Listen to Life
We would try to make
everything right –
we are more focused
on the details.
LiWen and Jeff Chang provide "Gua Bao",
typical Taiwanese street food, to?keep?their tradition?going.
We want to spread our culture through typical street food.
Happiness would be the most important thing in our daily life. So every day, we take one step towards that. Every small thing, we try to make it happy. My wife is more focused on the details – what needs to be done today to build on our goals.
She started cooking for me a lot at home because we couldn't find any Taiwanese food around that actually tasted like home. We tried to recreate that. And then we thought, it's really a good idea to have a business, since there's not much Taiwanese food here. That's how we started this business. "Gua Bao" is the most traditional food in Taiwan, like street food.
We go to Farmer's Market, buy them fresh and mostly organic.
We go to Farmer's Market a lot. We have been buying every vegetable we use from them and have a really good relationship. So anything that's in season, we'll purchase. They will tell us how they grow – every different vegetable – how it should taste, how it should be cooked, and we incorporate that into our buns.
Then we explain to our customers why it tastes the way it does, and where we get them. They will always go back to the farmers and buy from them. Fresh. Mostly organic, no pesticides – very healthy. They always harvest before the market – early in the morning – and bring to the market.
That's why our stuff tastes a lot better because the ingredients we use are higher quality.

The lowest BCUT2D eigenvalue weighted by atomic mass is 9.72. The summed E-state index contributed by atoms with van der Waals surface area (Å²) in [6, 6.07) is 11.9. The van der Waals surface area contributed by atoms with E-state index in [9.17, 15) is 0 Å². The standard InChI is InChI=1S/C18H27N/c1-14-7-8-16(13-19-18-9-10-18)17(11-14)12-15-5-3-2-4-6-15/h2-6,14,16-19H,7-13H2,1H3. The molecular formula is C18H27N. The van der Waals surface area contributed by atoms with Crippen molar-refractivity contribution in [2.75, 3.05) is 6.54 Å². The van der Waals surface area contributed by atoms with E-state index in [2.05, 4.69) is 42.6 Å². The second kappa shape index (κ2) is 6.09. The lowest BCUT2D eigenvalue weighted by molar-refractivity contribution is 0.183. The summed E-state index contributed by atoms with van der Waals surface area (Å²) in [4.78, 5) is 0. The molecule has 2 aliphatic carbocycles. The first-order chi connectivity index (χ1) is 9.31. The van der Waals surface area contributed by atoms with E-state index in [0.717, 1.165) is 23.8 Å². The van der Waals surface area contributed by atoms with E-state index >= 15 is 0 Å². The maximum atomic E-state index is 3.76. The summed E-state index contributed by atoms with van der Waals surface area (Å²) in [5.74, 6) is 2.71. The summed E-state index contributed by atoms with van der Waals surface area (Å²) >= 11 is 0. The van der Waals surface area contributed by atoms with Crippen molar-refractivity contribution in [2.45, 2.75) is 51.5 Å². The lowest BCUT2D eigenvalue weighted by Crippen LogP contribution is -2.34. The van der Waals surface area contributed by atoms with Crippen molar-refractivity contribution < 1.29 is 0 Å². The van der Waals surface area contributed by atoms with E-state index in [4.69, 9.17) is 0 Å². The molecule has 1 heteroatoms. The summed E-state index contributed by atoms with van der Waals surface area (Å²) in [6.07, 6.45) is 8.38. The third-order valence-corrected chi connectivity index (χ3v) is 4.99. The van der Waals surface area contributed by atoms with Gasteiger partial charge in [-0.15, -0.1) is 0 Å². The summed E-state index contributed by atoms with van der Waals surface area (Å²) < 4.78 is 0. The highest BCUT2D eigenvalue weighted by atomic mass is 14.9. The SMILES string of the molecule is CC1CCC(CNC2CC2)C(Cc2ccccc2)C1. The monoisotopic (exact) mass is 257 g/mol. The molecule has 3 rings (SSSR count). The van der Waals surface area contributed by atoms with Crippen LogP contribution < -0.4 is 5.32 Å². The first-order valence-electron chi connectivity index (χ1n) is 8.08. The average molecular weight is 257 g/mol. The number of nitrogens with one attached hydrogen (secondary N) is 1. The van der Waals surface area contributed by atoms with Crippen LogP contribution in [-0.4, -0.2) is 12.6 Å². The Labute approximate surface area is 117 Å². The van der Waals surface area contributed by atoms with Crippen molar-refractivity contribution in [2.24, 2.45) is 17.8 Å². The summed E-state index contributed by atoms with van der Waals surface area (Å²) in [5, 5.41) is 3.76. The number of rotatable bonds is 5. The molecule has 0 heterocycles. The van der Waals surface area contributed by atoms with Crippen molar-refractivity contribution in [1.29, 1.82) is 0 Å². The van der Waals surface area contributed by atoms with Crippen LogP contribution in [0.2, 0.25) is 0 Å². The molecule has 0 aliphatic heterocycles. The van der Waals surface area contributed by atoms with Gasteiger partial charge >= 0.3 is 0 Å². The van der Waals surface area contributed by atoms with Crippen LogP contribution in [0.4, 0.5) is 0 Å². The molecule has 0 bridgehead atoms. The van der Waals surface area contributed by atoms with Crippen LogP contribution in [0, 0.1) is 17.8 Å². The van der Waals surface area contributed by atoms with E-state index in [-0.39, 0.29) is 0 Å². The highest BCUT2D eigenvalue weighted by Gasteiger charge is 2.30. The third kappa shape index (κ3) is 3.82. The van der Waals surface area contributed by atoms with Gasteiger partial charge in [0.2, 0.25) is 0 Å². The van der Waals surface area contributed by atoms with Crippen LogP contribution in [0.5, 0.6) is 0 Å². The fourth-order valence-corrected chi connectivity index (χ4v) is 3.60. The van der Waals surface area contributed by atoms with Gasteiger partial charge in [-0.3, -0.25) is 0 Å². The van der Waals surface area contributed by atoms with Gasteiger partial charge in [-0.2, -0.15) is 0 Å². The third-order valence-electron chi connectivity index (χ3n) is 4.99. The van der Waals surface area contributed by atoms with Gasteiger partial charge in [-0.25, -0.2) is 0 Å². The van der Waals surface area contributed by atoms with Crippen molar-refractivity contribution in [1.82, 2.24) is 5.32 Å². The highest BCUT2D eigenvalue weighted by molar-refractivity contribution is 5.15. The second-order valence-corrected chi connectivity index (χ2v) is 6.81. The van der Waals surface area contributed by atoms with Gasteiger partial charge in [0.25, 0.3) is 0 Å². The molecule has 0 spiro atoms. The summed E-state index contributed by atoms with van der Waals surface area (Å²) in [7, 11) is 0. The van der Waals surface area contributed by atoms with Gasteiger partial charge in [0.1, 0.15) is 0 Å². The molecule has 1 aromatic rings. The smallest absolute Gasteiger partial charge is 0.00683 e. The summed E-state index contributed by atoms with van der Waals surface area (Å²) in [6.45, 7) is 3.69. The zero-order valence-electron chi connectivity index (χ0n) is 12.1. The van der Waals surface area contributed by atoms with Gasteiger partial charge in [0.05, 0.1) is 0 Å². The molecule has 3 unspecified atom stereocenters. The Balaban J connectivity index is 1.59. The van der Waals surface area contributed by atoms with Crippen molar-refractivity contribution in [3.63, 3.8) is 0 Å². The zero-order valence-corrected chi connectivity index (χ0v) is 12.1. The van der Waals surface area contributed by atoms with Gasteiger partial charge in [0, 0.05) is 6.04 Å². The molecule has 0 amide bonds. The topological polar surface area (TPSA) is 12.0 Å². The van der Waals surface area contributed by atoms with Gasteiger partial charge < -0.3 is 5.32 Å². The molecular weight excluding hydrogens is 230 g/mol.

Everything at the market, we pretty much trade.
We will introduce our customers for exchanging information. Why this tastes spicy, where we get them. And they will always go back to the farmers and buy from the farmers.
A lot of way the Farmer's Market works is trading. We'll trade our buns for ingredients or for flowers or Honey. That is how the economy works at the Farmer's Market between vendors. Many of us like to just share it with each other what we have.
The secret of our recipes is the sauce…
It's the spice that we always get from Asia and the technique was more Taiwanese – the memories of what we had when we were young. We still go back to Taiwan every year just to remember how everything should be.
We travel to seek the best of our taste.
We get a good idea on what others think Gua-Bao should taste like. We went to famous restaurants and ate something that's kind of similar, that maybe can inspire us. His Gua-Bao has a seared pork belly whereas ours is braised, and that can change the flavor of something – the way you cook it.
My wife searches everyone who sells Gua-Bao in the world, looks at their website, follows them on SNS to see people's reactions to certain flavours they created. She also went to culinary school before we started this business, to learn American and French techniques, and the flavour to consider when trying to make Asian, yet connected to our customers.